During the ensuing debate , the representative from Local Authorities urged governments to ensure basic services (water, health care, education, energy) as these are essential for sustainable development. He criticized the beliefs held by proponents of privatization and deregulation that the marketplace is the best way to allocate these public goods and that governments should simply provide an enabling environment.
 
South Africa stressed that WSSD should focus on seeking time-bound targets and concrete measures for technology transfer and implementation. She pointed out that high-level commitment was needed from governments as well as other concerned stakeholders.

 

Indonesia called for equitable benefit-sharing of globalization, and said that this will require bridging the digital divide. He encouraged the consideration of the ethics of sustainable development.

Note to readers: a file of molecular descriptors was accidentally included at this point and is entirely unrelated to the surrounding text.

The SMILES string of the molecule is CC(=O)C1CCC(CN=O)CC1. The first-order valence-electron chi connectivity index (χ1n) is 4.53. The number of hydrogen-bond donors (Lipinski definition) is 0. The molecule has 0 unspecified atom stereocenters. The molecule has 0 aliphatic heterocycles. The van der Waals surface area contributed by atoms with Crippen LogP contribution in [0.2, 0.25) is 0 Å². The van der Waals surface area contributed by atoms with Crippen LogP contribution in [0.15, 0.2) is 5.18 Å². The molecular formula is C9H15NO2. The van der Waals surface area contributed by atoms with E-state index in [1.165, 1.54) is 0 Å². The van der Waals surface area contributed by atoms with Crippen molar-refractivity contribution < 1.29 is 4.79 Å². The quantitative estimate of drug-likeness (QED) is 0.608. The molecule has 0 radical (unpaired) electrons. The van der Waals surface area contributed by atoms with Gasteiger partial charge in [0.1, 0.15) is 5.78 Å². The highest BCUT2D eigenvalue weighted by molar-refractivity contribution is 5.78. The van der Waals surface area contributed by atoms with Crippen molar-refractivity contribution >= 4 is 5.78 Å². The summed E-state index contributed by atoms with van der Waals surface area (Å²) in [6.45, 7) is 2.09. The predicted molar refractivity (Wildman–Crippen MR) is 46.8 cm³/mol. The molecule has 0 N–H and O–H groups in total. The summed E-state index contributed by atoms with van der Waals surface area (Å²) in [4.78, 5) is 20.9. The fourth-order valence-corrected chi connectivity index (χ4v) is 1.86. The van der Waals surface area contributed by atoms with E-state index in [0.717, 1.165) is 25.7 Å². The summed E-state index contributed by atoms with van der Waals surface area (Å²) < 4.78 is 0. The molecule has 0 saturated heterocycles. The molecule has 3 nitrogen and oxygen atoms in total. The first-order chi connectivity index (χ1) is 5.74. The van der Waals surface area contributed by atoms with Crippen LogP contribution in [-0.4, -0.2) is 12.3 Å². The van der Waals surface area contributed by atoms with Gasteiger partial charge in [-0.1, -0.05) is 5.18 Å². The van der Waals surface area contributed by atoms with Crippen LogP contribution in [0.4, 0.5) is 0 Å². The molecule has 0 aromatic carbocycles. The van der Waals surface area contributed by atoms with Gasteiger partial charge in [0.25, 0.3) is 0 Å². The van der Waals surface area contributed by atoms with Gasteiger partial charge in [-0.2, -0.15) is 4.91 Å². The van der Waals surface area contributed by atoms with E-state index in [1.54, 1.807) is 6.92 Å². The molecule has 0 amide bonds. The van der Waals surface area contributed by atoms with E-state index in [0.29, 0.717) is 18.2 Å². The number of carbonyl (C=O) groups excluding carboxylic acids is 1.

The representative of Trade Unions noted that social dimensions of sustainable development have received higher recognition in this process. He urged countries to focus on core labor standards and rights-based approach that applies to all. He asked that a reference to the ILO convention be included in the final report of this meeting.

Co-Chair from Group 1 wrap-up statement

Co-Chair from Group 2 wrap-up statement

 

At the close of the multi-stakeholder dialogue, the trade unions and youth groups organized a candle lighting ceremony, and sang songs of hope. Chair Salim, who lit the candle, expressed the hope "that this flame of hope become a raging fire by the time we all meet in Johannesburg."

 


Representatives of business, trade unions and local authorities

 

Afternoon: General Statements